Publisher description for African American literature beyond race : an alternative reader / edited by Gene Andrew Jarrett.

Bibliographic record and links to related information available from the Library of Congress catalog

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View the Table of Contents. Read the Introduction.

"These complex works of ‘literary defiance,’ each incisively analyzed, add up to a genuinely mind-expanding collection."

"As intriguing as it is provocative, this volume requires us to probe the reasons why these texts or authors have been red-lined from the canons of both American literature and African American literature. Bravo to Jarrett and his all-star cast of contributors for helping us re-imagine our literary heritage in fresh and constructive ways!"
-Shelley Fisher Fishkin, Department of English, Stanford University

”This fine volume stands out as an authoritative sampler of canon-defying literature...Well-organized, accessible, and free of entangling notes, this reader is a great choice for anyone interested in African American literature.”
-Choice, Recommended

It is widely accepted that the canon of African American literature has racial realism at its core: African American protagonists, social settings, cultural symbols, and racial-political discourse. As a result, writings that are not preoccupied with race have long been invisible-unpublished, out of print, absent from libraries, rarely discussed among scholars, and omitted from anthologies.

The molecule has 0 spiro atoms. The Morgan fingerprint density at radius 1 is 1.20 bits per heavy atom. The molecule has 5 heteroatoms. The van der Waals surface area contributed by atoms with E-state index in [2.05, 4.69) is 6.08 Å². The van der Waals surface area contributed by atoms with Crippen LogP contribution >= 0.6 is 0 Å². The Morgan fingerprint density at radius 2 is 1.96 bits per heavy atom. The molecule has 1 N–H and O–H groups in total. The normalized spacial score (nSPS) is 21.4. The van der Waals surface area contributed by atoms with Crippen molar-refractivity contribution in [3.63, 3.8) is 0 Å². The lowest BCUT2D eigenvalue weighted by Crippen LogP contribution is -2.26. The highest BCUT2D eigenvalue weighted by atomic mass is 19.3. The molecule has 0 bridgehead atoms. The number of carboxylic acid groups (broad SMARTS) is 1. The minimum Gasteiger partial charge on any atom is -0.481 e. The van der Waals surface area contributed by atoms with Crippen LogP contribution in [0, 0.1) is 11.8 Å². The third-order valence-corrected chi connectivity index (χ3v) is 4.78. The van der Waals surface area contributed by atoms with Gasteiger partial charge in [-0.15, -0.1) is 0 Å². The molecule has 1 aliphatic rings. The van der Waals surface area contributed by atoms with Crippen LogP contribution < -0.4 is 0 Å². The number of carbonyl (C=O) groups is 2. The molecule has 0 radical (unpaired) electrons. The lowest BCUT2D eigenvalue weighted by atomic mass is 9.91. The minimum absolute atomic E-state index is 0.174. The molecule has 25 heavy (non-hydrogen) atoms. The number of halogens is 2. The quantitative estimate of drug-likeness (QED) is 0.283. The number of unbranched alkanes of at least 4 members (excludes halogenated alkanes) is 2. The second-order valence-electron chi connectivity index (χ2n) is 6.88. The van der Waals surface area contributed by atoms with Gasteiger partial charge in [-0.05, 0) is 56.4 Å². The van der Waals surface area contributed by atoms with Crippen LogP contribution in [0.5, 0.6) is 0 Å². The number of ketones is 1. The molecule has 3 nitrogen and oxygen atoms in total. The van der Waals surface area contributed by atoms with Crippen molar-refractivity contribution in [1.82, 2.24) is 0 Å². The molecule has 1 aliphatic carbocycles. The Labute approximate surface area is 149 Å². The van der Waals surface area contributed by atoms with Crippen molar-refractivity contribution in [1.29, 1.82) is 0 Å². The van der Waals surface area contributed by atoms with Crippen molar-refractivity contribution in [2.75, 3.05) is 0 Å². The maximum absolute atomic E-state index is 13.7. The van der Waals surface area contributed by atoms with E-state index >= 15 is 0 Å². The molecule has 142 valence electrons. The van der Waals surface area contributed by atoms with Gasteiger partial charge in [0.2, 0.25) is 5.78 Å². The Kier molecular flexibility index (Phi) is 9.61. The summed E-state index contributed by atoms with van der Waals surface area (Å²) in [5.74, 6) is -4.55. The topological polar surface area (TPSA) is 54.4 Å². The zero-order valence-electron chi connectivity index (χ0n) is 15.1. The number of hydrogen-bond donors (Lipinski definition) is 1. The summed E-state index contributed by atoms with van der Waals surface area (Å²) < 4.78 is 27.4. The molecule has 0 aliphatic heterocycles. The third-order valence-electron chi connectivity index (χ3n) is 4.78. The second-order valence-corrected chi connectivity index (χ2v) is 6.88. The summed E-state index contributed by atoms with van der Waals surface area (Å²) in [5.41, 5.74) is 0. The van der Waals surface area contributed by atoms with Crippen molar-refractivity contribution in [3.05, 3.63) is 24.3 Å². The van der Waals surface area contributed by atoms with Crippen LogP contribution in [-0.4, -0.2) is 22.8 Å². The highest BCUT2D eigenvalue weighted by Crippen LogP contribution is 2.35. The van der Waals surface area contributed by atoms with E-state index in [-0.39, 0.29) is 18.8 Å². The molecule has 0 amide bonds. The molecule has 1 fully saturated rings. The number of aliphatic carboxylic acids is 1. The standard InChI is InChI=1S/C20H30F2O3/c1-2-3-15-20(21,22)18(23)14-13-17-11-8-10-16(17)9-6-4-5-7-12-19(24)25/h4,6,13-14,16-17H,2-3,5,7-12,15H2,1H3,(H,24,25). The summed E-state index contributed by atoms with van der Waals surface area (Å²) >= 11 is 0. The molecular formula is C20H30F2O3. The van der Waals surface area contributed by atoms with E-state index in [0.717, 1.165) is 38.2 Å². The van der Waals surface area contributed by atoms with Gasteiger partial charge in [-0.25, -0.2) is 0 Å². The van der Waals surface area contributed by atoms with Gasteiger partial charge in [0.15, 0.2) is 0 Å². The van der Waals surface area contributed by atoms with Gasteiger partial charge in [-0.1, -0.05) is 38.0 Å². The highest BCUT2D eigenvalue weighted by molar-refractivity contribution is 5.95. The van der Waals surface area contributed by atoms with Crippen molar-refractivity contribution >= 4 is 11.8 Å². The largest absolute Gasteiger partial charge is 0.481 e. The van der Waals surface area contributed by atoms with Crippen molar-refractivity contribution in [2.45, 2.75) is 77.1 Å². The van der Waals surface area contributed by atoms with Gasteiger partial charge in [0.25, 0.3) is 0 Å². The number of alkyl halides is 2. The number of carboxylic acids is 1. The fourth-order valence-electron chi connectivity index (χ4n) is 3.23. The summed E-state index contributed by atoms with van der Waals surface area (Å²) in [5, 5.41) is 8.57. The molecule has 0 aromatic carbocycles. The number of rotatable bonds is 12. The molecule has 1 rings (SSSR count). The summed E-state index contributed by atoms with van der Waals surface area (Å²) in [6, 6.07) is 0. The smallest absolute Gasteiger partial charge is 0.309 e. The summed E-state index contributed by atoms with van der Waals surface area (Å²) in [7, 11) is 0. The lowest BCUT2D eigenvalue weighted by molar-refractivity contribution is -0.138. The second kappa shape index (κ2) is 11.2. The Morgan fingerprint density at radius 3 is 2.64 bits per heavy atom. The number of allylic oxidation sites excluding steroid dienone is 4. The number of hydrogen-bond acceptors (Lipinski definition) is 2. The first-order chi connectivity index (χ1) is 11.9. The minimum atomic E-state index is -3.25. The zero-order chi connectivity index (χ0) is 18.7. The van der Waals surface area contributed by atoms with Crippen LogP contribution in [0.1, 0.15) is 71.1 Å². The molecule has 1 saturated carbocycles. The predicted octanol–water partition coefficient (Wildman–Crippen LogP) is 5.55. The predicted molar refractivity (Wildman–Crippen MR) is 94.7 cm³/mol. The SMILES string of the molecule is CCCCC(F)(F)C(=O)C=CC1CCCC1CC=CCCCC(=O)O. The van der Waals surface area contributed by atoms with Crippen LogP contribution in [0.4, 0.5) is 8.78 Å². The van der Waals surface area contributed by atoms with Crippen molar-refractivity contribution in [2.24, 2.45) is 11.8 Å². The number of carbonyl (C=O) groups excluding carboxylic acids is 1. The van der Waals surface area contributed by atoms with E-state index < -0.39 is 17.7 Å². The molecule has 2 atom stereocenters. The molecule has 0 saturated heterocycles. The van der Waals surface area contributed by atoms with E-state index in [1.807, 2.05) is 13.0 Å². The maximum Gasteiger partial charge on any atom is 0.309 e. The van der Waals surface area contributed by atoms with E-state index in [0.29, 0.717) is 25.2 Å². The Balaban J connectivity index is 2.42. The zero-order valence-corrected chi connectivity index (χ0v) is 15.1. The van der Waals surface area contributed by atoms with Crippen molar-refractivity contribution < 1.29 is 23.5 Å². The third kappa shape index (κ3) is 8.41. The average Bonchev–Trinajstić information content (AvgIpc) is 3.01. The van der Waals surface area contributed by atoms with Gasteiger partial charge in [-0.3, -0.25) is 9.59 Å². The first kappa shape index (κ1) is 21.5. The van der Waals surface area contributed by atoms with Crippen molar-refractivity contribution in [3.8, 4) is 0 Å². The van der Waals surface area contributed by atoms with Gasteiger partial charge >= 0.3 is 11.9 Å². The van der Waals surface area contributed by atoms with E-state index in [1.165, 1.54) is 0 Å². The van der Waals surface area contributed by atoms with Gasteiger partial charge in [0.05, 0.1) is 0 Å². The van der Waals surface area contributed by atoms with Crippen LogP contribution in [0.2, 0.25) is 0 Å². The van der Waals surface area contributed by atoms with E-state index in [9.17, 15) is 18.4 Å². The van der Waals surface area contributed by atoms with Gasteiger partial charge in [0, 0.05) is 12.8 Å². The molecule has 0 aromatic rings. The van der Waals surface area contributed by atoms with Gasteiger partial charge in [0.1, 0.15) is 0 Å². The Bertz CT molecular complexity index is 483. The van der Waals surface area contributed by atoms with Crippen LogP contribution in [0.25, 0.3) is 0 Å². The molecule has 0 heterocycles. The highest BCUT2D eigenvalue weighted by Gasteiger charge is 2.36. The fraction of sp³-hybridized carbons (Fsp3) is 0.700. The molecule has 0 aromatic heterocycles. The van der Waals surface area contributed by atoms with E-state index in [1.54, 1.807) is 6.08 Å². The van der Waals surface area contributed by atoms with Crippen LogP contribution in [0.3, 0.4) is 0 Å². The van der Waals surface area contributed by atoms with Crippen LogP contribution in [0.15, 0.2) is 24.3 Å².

However, some of our most celebrated African American authors-from Zora Neale Hurston and Richard Wright to James Baldwin and Toni Morrison-have resisted this canonical rule, even at the cost of critical dismissal and commercial failure. African American Literature Beyond Race revives this remarkable literary corpus, presenting sixteen short stories, novelettes, and excerpts of novels-from the postbellum nineteenth century to the late twentieth century-that demonstrate this act of literary defiance. Each selection is paired with an original introduction by one of today's leading scholars of African American literature, including Hazel V. Carby, Gerald Early, Mae G. Henderson, George Hutchinson, Carla Peterson, Amritjit Singh, and Werner Sollors.

By casting African Americans in minor roles and marking the protagonists as racially white, neutral, or ambiguous, these works of fiction explore the thematic complexities of human identity, relations, and culture. At the same time, they force us to confront the basic question, "What is African American literature?"

Stories by: James Baldwin, Octavia E. Butler, Samuel R. Delany, Paul Laurence Dunbar, Frances Ellen Watkins Harper, Chester B. Himes, Zora Neale Hurston, Nella Larsen, Toni Morrison, Ann Petry, Wallace Thurman, Jean Toomer, Frank J. Webb, Richard Wright, and Frank Yerby.

Critical Introductions by: Hazel V. Carby, John Charles, Gerald Early, Hazel Arnett Ervin, Matthew Guterl, Mae G. Henderson, George B. Hutchinson, Gene Jarrett, Carla L. Peterson, Amritjit Singh, Werner Sollors, and Jeffrey Allen Tucker.

Library of Congress subject headings for this publication:
American fiction -- African American authors.
African Americans -- Fiction.